As reported by Creative Loafing in May, The Milestone Club in west Charlotte is facing an uncertain future.
The club, which opened in 1969 and has since propped up countless local acts in Charlotte while also playing host to iconic bands and singers ranging from Bo Diddley to Nirvana, needs renovations in order for investors to help current management purchase the property and continue to rock. In the three months since launching a GoFundMe campaign to "Save The Milestone," co-owner Jonathan Hughes and his wife, Stephanie, have raised more than $41,000 to go toward the much-needed renovations — which they've already started work on — but still need over $100,000 to reach their goal.
No matter what the future holds for The Milestone, it can't be denied that some of Charlotte's greatest musical moments have taken place within its walls. Those moments are the subject of a new exhibit that opened on July 16 at Levine Museum of the New South. A Milestone In History: You Should Have Seen What I've Heard will feature a selection of photos taken at The Milestone over the years by Charlotte photographers Daniel Coston and the late Chris Radok.
In the days leading up to the exhibit's opening, Creative Loafing reached out to Coston to ask which photo in the selection is his favorite and why. Representatives of the Radok Brain Trust suggested that we speak with Kate Baillon about Radok's work. Baillon is vice president of exhibits at Levine, a long-time supporter and fan of The Milestone and an old friend of Radok's.
As opposed to specific shows caught on film, which I thought each would choose in accordance with their own fandom or specific experience at a given show, both Coston and Baillon chose photos of empty rooms at the historic club; rooms that have become iconic in their own right and have witnessed the best (and worst) to take place at The Milestone over nearly a half century.
Here's what they had to say:
Daniel Coston, "Front of stage, 2016"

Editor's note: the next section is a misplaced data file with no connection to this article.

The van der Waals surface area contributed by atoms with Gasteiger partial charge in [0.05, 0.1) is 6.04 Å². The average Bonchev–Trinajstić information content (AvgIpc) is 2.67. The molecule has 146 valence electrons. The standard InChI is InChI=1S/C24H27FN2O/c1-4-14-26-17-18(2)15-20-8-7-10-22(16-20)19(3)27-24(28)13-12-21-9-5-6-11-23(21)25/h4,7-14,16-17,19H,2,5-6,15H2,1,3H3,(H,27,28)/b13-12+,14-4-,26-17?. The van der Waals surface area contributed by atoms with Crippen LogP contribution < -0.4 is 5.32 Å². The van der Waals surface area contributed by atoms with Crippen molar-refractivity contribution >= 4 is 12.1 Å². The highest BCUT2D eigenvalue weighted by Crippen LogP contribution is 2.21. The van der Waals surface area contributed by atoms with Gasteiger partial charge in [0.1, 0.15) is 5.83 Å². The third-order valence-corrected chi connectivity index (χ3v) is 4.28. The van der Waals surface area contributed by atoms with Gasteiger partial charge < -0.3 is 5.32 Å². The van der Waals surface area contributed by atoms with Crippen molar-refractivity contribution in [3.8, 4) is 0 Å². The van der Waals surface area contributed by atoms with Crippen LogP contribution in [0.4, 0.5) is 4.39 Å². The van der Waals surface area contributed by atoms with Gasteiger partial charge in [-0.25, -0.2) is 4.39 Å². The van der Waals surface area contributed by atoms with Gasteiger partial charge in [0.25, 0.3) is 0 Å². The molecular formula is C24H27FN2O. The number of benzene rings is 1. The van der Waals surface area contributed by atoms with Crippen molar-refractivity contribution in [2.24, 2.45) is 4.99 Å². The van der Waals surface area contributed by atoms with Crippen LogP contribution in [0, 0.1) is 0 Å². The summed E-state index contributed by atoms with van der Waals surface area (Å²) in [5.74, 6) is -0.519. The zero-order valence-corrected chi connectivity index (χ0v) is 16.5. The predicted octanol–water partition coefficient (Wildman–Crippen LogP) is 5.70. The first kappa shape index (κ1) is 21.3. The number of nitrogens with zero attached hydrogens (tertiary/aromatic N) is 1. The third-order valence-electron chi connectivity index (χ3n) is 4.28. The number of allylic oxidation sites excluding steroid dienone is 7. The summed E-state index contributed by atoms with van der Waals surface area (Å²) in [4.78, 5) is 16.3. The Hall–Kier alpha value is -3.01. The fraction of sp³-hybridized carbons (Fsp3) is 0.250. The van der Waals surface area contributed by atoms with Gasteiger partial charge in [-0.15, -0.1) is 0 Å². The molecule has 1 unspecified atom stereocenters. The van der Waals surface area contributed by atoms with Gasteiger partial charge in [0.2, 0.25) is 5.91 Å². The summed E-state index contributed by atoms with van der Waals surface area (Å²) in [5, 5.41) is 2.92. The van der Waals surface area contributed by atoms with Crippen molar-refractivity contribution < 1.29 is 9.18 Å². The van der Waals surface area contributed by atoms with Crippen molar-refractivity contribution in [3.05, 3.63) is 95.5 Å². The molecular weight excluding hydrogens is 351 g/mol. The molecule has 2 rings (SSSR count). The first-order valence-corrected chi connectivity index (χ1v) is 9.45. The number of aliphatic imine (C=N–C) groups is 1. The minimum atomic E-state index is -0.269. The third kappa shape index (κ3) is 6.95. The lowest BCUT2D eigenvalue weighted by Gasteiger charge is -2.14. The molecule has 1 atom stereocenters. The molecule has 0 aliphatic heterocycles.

"That stage. The graffiti. The dirt on the floor. I know it all very well. The number of bands, and the list of legendary bands that have played on this stage is staggering. When I began compiling my photos for this show, I started looking for another way of speaking to what the Milestone has meant to me. In the end, I decided to focus not on all of the musicians that I've documented at the venue over the years, but instead let the Milestone Club and its personality speak for itself. Think about all of the people that have inhabited that space since 1969. People can pass through a space, and change it by the force of their experience. The Milestone still speaks to all of that. You can't fake or re-create real character or longevity, and the Milestone has a lot of both.
There's still a lot of life in the Milestone. Those who have been there, those who are there now, and those that will hopefully be visiting it for years to come." — Daniel Coston
Chris Radok, "Bathroom at the Milestone, August 1992"
- Chris Radok's "Bathroom at the Milestone, August 1992"
"No matter what band you went to see, whether they were good or mediocre; at The Milestone, everyone has had experiences of the bar, and those legendary bathrooms. The former, a place to relax and enjoy the company of others. The latter, not so much! We all have stories of waiting for (or avoiding) those bathrooms. Yet, though not a contemplative space, they do contain a certain magic ... an "essence," if you will, of the raw, unfettered beauty of the Milestone. And though not somewhere that you'd want to linger, the great graffiti provides ample interest while there ... a living document of the people, music and spirit of the place. In this photo, Radok captured the bathroom as it was ... quite where (and how) he managed to hover to get this shot I do not know. But the marks of patrons and bands have increased upon the walls since then — both in the bathroom and outside in the venue itself ... a testament to the decades of loyal patrons and bands who have found a friendly stage ... local and now internationally known bands have graced that stage over the last four and a half decades." — Kate Baillon